Prof Mithilesh Kumar Sinha
Finance Officer, Nagaland University, Lumami
An unequal distribution of income leads to pressure for redistribution through distortionary taxes, hence reducing growth. Inequality leads to socio-political instability, which will in turn reduce investment and hence growth. Widening income inequality is the defining challenge of our time. In advanced economies, the gap between the rich and poor is at its highest level in decades. High and sustained levels of inequality, especially inequality of opportunity can entail large social costs. Entrenched inequality of outcomes can significantly undermine individuals’ educational and occupational choices. Further, inequality of outcomes does not generate the “right” incentives if it rests on rents. In that event, individuals have an incentive to divert their efforts toward securing favoured treatment and protection, resulting in resource misallocation, corruption, and nepotism, with attendant adverse social and economic consequences. In particular, citizens can lose confidence in institutions, eroding social cohesion and confidence in the future.
Income Inequality: Global Scenario
In advanced economies like USA and France, the gap between the rich and poor is at its highest level. The top 0.1 per cent captured growth in income share i.e. 12% in India, 18% in USA, 12% in France and 6% in China. The top 1% captured 29% of growth in income share in India, 34% in USA, 21% in France and 15% in China. The bottom 50% captured growth in income share of 11% in India, 1% in USA, 17% in France, and 13% in China.
Inequality in India: Incomes of the super-rich in India are growing at a staggering pace. The wealth of the richest Indians reported in Forbes’ India Rich List, amounted to less than 2% of National income in the 1990sn, but increased substantially throughout the 2000s, reaching 10% in 2015 and with a peak of 27% before the 2008-09 financial crises. Such data suggests a rise in wealth inequality levels throughout the post-2000 period. The share of national income accruing to the top 1% income earners is now at its highest level since the creation of the Indian Income Tax (Act) in 1922. The top 1% of earners captured less than 21% of total income in the late 1930s, before dropping to 6% in the early 1980s and rising to 22% today. Over the 1951-1980 period, the bottom 50% group captured 28% of total growth and incomes of this group grew faster than the average, while the top 0.1% incomes decreased. Over the 1980-2014 period, the situation was reversed; the top 0.1% of earners captured a higher share of total growth than the bottom 50% (12% versus 11%), while the top 1% received a higher share of total growth than the middle 40% (29% vs. 23%). Income growth per adult growth can appear high for certain groups, but can represent little from the perspective of total growth at the country level. The top 0.1% earners captured more total growth than the bottom 50% (12% vs. 11% of total growth) over the period. The top 0.1% of earners represented less than 800 000 individuals in 2013-14; this is equivalent to a population smaller to Delhi’s IT suburb, Gurgaon. It is a sharp contrast with the 389 million individuals that made up the bottom half of the adult population in late 2013. At the opposite end of the distribution, the top 1% of Indian earners captured 29% of total growth, as much as the bottom 84%. The comparison of these figures with China and other countries is particularly noteworthy. Out of the four countries, India is the country where the middle 40% benefitted from the least from total growth over the period. The bottom 50% however captured a similar share of total growth in India and in China (respectively 11% and 13%).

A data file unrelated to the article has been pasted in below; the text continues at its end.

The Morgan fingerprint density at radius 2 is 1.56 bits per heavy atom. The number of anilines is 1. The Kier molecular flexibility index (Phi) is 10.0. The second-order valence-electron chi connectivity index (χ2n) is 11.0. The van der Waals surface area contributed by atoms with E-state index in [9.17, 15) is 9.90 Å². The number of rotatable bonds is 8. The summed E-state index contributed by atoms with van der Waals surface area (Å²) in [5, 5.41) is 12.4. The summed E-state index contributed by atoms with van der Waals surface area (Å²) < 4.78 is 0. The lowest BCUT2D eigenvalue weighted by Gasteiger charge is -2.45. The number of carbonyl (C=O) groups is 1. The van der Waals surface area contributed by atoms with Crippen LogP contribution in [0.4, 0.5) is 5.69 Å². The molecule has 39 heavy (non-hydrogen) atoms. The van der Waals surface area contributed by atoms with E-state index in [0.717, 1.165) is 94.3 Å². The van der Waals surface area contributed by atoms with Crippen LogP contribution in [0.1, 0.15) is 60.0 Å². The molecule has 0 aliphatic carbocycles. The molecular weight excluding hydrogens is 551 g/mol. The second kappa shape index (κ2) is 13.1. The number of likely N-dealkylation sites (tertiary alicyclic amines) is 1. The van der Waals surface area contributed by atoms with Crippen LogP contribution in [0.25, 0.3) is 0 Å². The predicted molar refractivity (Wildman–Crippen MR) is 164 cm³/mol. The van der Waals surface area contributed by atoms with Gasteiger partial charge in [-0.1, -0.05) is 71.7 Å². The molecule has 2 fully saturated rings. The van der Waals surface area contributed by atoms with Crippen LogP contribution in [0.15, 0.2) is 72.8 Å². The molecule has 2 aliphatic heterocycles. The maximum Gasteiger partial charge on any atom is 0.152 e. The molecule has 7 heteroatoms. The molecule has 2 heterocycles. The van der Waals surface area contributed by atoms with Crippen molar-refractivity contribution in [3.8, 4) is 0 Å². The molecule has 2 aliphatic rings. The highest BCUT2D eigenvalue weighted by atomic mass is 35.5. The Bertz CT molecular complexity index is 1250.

Income growth rates in India over the 1980-2014 periods substantially increase as we progress upwards through the distribution of income. The bottom 50% of earners experiences a growth rate of 97% over the period, while the top 10% saw a 376% increase in their incomes. The equivalent figures for the top 0.01% and top 0.001% were 1834% and 2776%, respectively.
One of the reasons behind the increased income inequality observed in India in the post-reform period has been the stagnation of employment generation in both rural and urban areas across the states. Emphasis on reduction of the fiscal deficit also increased inequality in India during the reform period. Attempts to reduce government expenditure on food subsidies and social welfare schemes have also had serious negative effects on inequality in the country.
Policymakers of India need to consider policies to tackle inequality. The first is the crucial importance of continued and increased public expenditure for productive investments in infrastructure as well as for social expenditures and ensuring food access. Both aggregate expenditure and the pattern of public expenditure are important.